The Czech authorities have no information about any of the refugees on its territory being linked to Islamic State radicals, Prime Minister Bohuslav Sobotka said after a meeting of the National Security Council on Thursday. According to Interior Minister Milan Chovanec, the influx of refugees to the Czech Republic has been diminishing over the past few days. He said there are currently 300 free places in the country’s accommodation centres for migrants. A new facility with 220 places is set to open in Drahonice near Louny on October 1.
Czech police have charged two men with planting explosives on board a bus from Prague to Varna in May of this year, the spokesman for the anti-organised crime unit told the Czech News Agency on Thursday. The explosives, stored in a tube together with a canister of gas were found in a suitcase by the bus driver, who stopped the bus on a Hungarian highway because of a smell emanating from the baggage compartment. Thirty-seven people were aboard the bus when it happened. The motive is still being investigated but criminalists say it could be related to rivalry between international bus operating companies.
Czech firms which are struggling with lack of employees would be willing to immediately employ around 5,000 refugees from countries such as Syria, suggest a poll carried out by Confederation of Industry of the Czech Republic, which was released on Thursday. The survey was carried out among several dozen large industrial companies. The companies would prefer employees with technical education who speak English and are ready to undergo requalification. Among the obstacles in employing refugees is a language barrier and lengthy process of acquiring work permit, the survey suggests. According to estimates, the Czech Republic is currently lacking around 200,000 workers, mainly in technical professions.
NATO Secretary General Jens Stoltenberg, who is on a two-day visit to the Czech Republic, met with Czech President Miloš Zeman at Prague Castle on Thursday. The main topic on their agenda was international terrorism. The Czech head of state also acquainted Mr Stoltenberg with his proposal for a UN resolution establishing an international anti-terrorism unit. Mr Zeman plans to present his proposal at a meeting of the UN General Assembly later this month. During the meeting at Prague Castle’s Throne Hall, the UN flag was hoisted by mistake instead of the NATO one. The president’s spokesman Jiří Ovčáček said after the meeting that it was an oversight, adding that he would further investigate the matter.
The short-term solution of the current migrants crisis is up to the European Union and not up to NATO, the chairman of the lower house of parliament Jan Hamáček said on Thursday after a meeting with NATO Secretary General Jens Stoltenberg. Mr Hamáček said they had both agreed that NATO’s responsibility lay in seeking long-term solutions, namely in reinstating stability in countries in North Africa and the Middle East. The lower house head also informed Mr Stoltenberg about his plan to increase the Czech Republic’s defence budget to 1.4 percent of the country’s Gross Domestic Product.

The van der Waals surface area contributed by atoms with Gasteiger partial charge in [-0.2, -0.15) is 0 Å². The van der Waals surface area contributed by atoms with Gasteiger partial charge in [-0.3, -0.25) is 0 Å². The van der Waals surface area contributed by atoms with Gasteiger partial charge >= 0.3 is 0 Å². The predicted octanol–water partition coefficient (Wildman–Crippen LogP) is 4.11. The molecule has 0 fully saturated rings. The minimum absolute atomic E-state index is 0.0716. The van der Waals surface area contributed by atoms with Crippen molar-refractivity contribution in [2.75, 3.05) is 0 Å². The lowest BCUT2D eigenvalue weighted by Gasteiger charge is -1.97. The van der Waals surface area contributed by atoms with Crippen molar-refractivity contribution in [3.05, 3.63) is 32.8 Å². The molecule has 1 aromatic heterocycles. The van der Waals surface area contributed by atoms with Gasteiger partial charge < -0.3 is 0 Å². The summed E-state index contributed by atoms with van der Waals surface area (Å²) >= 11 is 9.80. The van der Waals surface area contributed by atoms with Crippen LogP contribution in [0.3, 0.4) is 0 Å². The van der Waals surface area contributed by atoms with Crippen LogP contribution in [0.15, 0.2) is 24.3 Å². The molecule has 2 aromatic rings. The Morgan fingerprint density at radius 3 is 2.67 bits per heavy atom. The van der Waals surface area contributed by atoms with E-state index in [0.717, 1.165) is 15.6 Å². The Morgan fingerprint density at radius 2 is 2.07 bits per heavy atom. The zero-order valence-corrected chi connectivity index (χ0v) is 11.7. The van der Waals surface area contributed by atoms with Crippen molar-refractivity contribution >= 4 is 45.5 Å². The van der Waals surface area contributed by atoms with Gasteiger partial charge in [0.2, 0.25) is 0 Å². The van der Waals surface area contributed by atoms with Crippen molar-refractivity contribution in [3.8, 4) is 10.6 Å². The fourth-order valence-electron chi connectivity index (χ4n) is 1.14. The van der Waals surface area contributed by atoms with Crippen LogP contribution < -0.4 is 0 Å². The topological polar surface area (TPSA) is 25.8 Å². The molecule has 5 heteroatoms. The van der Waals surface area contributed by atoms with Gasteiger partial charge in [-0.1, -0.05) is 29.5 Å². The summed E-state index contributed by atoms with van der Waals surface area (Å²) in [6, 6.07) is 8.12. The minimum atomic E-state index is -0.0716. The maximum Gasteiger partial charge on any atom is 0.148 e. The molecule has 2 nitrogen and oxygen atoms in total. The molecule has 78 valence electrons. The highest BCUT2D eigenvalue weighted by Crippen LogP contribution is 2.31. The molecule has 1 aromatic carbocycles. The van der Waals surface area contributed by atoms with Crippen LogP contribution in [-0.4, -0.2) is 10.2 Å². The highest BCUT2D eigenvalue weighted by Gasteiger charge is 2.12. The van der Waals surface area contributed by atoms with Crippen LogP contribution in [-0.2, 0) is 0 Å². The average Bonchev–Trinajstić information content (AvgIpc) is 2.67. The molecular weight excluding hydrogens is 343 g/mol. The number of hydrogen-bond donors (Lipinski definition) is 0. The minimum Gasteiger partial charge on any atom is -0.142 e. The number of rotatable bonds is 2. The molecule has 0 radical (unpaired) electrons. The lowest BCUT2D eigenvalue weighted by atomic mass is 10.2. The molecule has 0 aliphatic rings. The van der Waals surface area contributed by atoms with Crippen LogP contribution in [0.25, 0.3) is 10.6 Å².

Up to 70 percent of Czechs are against the razing of villages to allow for coal mining, suggests a survey carried out by the Ipsos agency for the Greenpeace environmental group, released on Thursday. More than 50 percent of those surveyed are strictly against the compulsory purchase orders on houses and land to allow for new mines to be opened. Fourteen percent of respondents are in favour of easing the existing limits on mining. More than 3,000 people have signed a petition against the lifting of coal-mining limits, which would lead to the destruction of Horní Jiřetín and Černice in North Bohemia.
A fund to aid asylum seekers should be created in case their influx to the Czech Republic increases, head of the Czech Chamber of Commerce Vladimír Dlouhý said at a press conference on the migration crisis on Wednesday. Mr Dlouhý suggested both firms and the state should contribute to the fund that would finance the migrants’ education and requalification, adding that workers in some professions were lacking in the Czech Republic. Mr Dlouhý said that instead of trying to prevent the influx of immigrants, the country should be looking at more efficient solutions to the problem.
More than a hundred employees of the hospital in Znojmo, about a tenth of the total staff, were treated for food poisoning on Wednesday. The people were taken sick after eating in the canteen for hospital personnel. All are said to be in stable condition. According to South Moravian governor Michal Hašek, patients have not been endangered and there was no need to close down the hospital. Laboratory tests are now being conducted to find out the cause of the problem.
Czech women’s number one Petra Kvitová failed to reach the semi-final at the US Open on Wednesday. The fifth-seeded Czech fought hard against Italy’s Flavia Pennetta, but she was struggling physically by the end of the two and a half hour match. She led 3:1 in the second set but couldn’t close out the match, committing 60 unforced errors. The final score was 4:6, 6:4, 6:2.
NATO must adapt to the changes taking place in the security environment in its neighbourhood, NATO Secretary General Jens Stoltenberg said at a press conference after a meeting with a Czech government delegation on Wednesday, adding that the migration crisis requires an immediate reaction of the European Union. He also said NATO should concentrate on dealing with the causes of the crisis and on stabilising situation in the countries of the migrants’ origin. Mr Stoltenberg arrived in Prague on Wednesday for a two-day visit. On Thursday he is scheduled to meet with President Miloš Zeman.